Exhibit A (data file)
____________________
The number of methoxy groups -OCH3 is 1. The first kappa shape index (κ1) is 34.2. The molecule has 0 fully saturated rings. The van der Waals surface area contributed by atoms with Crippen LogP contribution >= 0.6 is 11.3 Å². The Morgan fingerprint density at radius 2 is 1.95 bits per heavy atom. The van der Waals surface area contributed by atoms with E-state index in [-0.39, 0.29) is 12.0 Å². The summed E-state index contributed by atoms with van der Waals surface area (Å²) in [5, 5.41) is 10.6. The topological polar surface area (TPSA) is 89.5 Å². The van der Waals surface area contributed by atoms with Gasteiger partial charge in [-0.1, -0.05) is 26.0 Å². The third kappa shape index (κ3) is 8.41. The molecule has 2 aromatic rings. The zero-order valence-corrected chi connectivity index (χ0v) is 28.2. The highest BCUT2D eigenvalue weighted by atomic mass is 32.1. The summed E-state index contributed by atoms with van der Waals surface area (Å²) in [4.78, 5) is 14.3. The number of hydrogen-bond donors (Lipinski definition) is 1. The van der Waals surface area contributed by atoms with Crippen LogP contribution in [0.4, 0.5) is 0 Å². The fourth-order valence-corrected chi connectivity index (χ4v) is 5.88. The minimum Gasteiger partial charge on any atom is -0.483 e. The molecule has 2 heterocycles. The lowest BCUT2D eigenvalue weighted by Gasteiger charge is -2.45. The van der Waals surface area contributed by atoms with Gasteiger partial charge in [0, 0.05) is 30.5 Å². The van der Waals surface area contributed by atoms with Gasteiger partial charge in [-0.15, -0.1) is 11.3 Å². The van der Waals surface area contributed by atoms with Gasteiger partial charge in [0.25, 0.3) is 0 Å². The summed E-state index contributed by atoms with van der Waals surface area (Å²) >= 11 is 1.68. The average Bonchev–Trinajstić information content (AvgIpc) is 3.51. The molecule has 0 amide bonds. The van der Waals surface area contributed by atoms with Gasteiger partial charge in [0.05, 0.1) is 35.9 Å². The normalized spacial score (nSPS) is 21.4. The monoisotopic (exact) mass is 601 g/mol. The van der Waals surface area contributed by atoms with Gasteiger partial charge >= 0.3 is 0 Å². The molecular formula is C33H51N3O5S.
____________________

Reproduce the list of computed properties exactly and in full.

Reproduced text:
The number of methoxy groups -OCH3 is 1. The first kappa shape index (κ1) is 34.2. The molecule has 0 fully saturated rings. The van der Waals surface area contributed by atoms with Crippen LogP contribution >= 0.6 is 11.3 Å². The Morgan fingerprint density at radius 2 is 1.95 bits per heavy atom. The van der Waals surface area contributed by atoms with E-state index in [-0.39, 0.29) is 12.0 Å². The summed E-state index contributed by atoms with van der Waals surface area (Å²) in [5, 5.41) is 10.6. The topological polar surface area (TPSA) is 89.5 Å². The van der Waals surface area contributed by atoms with Gasteiger partial charge in [-0.1, -0.05) is 26.0 Å². The third kappa shape index (κ3) is 8.41. The molecule has 2 aromatic rings. The zero-order valence-corrected chi connectivity index (χ0v) is 28.2. The highest BCUT2D eigenvalue weighted by atomic mass is 32.1. The summed E-state index contributed by atoms with van der Waals surface area (Å²) in [4.78, 5) is 14.3. The number of hydrogen-bond donors (Lipinski definition) is 1. The van der Waals surface area contributed by atoms with Crippen LogP contribution in [0.4, 0.5) is 0 Å². The fourth-order valence-corrected chi connectivity index (χ4v) is 5.88. The minimum Gasteiger partial charge on any atom is -0.483 e. The molecule has 2 heterocycles. The lowest BCUT2D eigenvalue weighted by Gasteiger charge is -2.45. The van der Waals surface area contributed by atoms with Gasteiger partial charge in [0, 0.05) is 30.5 Å². The van der Waals surface area contributed by atoms with Gasteiger partial charge in [-0.15, -0.1) is 11.3 Å². The van der Waals surface area contributed by atoms with Gasteiger partial charge in [0.25, 0.3) is 0 Å². The summed E-state index contributed by atoms with van der Waals surface area (Å²) >= 11 is 1.68. The average Bonchev–Trinajstić information content (AvgIpc) is 3.51. The molecule has 0 amide bonds. The van der Waals surface area contributed by atoms with Gasteiger partial charge in [0.05, 0.1) is 35.9 Å². The normalized spacial score (nSPS) is 21.4. The monoisotopic (exact) mass is 601 g/mol. The van der Waals surface area contributed by atoms with Gasteiger partial charge >= 0.3 is 0 Å². The molecular formula is C33H51N3O5S.